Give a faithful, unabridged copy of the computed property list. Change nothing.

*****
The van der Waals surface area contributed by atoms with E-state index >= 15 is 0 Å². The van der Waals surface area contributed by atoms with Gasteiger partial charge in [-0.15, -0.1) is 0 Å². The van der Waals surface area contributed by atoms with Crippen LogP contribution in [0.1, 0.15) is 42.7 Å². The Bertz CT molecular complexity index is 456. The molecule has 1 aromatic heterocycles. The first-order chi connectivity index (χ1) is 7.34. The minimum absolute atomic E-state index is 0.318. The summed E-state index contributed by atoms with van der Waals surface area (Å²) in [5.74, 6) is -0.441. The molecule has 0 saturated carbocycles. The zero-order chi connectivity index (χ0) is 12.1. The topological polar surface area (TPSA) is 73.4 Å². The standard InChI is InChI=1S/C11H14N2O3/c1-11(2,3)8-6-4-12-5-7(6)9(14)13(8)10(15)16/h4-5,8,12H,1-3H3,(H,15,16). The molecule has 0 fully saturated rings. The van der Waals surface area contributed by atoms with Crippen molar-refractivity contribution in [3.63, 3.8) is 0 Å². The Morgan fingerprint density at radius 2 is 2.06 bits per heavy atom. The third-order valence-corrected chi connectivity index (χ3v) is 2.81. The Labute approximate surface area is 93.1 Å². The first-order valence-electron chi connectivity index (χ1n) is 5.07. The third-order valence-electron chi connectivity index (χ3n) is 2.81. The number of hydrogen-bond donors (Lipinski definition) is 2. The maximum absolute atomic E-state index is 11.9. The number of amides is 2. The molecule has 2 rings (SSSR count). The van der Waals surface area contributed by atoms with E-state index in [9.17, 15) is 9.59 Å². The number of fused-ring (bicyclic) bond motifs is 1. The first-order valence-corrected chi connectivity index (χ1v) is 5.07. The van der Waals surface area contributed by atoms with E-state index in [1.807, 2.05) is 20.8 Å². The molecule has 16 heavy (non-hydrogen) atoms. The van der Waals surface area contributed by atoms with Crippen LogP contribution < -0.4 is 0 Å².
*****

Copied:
The van der Waals surface area contributed by atoms with E-state index >= 15 is 0 Å². The van der Waals surface area contributed by atoms with Gasteiger partial charge in [-0.15, -0.1) is 0 Å². The van der Waals surface area contributed by atoms with Crippen LogP contribution in [0.1, 0.15) is 42.7 Å². The Bertz CT molecular complexity index is 456. The molecule has 1 aromatic heterocycles. The first-order chi connectivity index (χ1) is 7.34. The minimum absolute atomic E-state index is 0.318. The summed E-state index contributed by atoms with van der Waals surface area (Å²) in [5.74, 6) is -0.441. The molecule has 0 saturated carbocycles. The zero-order chi connectivity index (χ0) is 12.1. The topological polar surface area (TPSA) is 73.4 Å². The standard InChI is InChI=1S/C11H14N2O3/c1-11(2,3)8-6-4-12-5-7(6)9(14)13(8)10(15)16/h4-5,8,12H,1-3H3,(H,15,16). The molecule has 0 fully saturated rings. The van der Waals surface area contributed by atoms with Crippen molar-refractivity contribution in [3.63, 3.8) is 0 Å². The Morgan fingerprint density at radius 2 is 2.06 bits per heavy atom. The third-order valence-corrected chi connectivity index (χ3v) is 2.81. The Labute approximate surface area is 93.1 Å². The first-order valence-electron chi connectivity index (χ1n) is 5.07. The third-order valence-electron chi connectivity index (χ3n) is 2.81. The number of hydrogen-bond donors (Lipinski definition) is 2. The maximum absolute atomic E-state index is 11.9. The number of amides is 2. The molecule has 2 rings (SSSR count). The van der Waals surface area contributed by atoms with E-state index in [9.17, 15) is 9.59 Å². The number of fused-ring (bicyclic) bond motifs is 1. The first-order valence-corrected chi connectivity index (χ1v) is 5.07. The van der Waals surface area contributed by atoms with E-state index in [1.807, 2.05) is 20.8 Å². The molecule has 16 heavy (non-hydrogen) atoms. The van der Waals surface area contributed by atoms with Crippen LogP contribution < -0.4 is 0 Å².